Dogs are our best friends, but it doesn’t change the fact that they are domesticated wolves. And wolves can bite. A lot.
Fact: more than 4.5 million Americans are bitten by dogs every year. And the worst part is that the majority of dog bite victims are children under 9.
In about a quarter of all dog bite cases, the victim requires medical attention, not to mention that a few dozen people die from dog bites each year.
Contrary to the popular belief, it’s not just stray dogs that bite. In fact, more often than not, Americans suffer dog bite injuries from dogs owned by someone or even a dog they know.
What to do after a dog bite?
The first thing you need to do after a dog bite is that, no matter how minor your injuries may seem, you need to seek medical help, especially if you were bitten by an unfamiliar dog or stray dog.
Even though you could provide first aid at home, it’s highly advised to call paramedics to the scene of the dog attack. Many people are confused about what kind of treatment they should get for a dog bite.
But the truth is that there is no universal way to treat dog bites, as some wounds are deep, others are shallow. Some trigger extreme bleeding, others go relevantly unnoticed, which is why many victims allow their injuries to run their course (a big mistake).
In the worst-case scenario, the victim will be required to take antibiotics or do injections to treat infections that can be caused by dog bites. Signs of infection include swelling, redness, and pus.
How to treat a dog bite at home?
Los Angeles dog bite attorney Howard Craig Kornberg insists that while you should never attempt to treat your injuries at home, caring for a dog bite wound at home can be important if, for some reason, paramedics cannot arrive at the scene of the dog attack in a timely manner and you aren’t far away from the scene of the accident.
In this case, you can treat your dog bite injuries at home with this step-by-step guide:
- Put a clean towel over the wound to stop bleeding;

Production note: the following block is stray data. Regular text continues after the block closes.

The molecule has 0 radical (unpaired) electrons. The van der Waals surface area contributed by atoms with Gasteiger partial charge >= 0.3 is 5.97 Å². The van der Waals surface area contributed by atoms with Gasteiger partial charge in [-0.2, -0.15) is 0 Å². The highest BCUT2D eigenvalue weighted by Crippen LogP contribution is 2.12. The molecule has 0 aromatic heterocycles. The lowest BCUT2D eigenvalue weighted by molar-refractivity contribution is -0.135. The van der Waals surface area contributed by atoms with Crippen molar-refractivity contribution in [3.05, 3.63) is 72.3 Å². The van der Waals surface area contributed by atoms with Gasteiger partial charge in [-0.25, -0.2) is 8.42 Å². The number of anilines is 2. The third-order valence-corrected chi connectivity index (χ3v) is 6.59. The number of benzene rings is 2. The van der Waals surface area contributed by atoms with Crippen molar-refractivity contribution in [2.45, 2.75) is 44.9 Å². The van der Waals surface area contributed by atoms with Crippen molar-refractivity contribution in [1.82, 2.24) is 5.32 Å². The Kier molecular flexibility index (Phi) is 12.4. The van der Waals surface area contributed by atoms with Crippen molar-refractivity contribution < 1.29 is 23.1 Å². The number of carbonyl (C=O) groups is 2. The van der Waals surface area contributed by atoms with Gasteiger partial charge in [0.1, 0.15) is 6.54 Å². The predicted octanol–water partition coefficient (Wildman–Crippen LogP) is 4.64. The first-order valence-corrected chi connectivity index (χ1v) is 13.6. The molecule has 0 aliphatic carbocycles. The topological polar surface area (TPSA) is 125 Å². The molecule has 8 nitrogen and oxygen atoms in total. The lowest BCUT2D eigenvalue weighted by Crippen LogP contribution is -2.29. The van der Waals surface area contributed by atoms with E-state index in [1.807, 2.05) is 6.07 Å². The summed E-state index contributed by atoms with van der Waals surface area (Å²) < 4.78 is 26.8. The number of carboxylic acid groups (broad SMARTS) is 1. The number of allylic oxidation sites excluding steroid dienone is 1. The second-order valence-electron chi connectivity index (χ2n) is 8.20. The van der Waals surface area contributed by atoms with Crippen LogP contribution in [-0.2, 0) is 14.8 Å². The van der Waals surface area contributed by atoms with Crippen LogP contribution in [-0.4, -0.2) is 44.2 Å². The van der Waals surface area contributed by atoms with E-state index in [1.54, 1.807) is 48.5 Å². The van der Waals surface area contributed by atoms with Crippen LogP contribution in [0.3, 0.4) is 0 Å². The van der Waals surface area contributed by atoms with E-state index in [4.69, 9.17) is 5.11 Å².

- To reduce the risk of infection, keep the injured area elevated;
- Wash the wound with soap and lukewarm water to remove dirt or bacteria;
- Put a sterile bandage over the bite;
- Apply antibiotic ointment (if you have any at home).
How to seek medical attention for a dog bite injury?
However, treating your injuries at home is optional, as only a doctor can tell whether or not you need to take antibiotics or do injections to prevent infection or any other unnecessary complications.
Speaking to a medical professional is vital, not only because this could save your life, but also because having a medical report listing the severity of your dog bite injuries is important to be able to seek financial compensation for your injuries and damages.
During your visit to the hospital, you may be asked the following questions:
- Do you know the dog or its owner? Have you seen it before?
- If you know the dog, has it been vaccinated, including from rabies?
- Did you or anyone else do anything that could in any way provoke the dog?
- Do you have any severe health conditions? Perhaps, diabetes, immune deficiency, and other conditions that suppress the immune system and put you at a higher risk of getting infected.
Only a medical professional can examine the injury and determine what kind of treatment is required to reduce the risk of infection, reduce scarring, fix disfigurement, advise you on plastic surgery (if needed), and take any measures to help you recover and get back to work as soon as possible.
While your doctor is working hard to put you back on your feet, seek help from our dog bite attorney in Los Angeles to find out your best legal strategy to hold the owner of the dog that bit you accountable for your injuries and damages. After all, your medical bills won’t pay for themselves.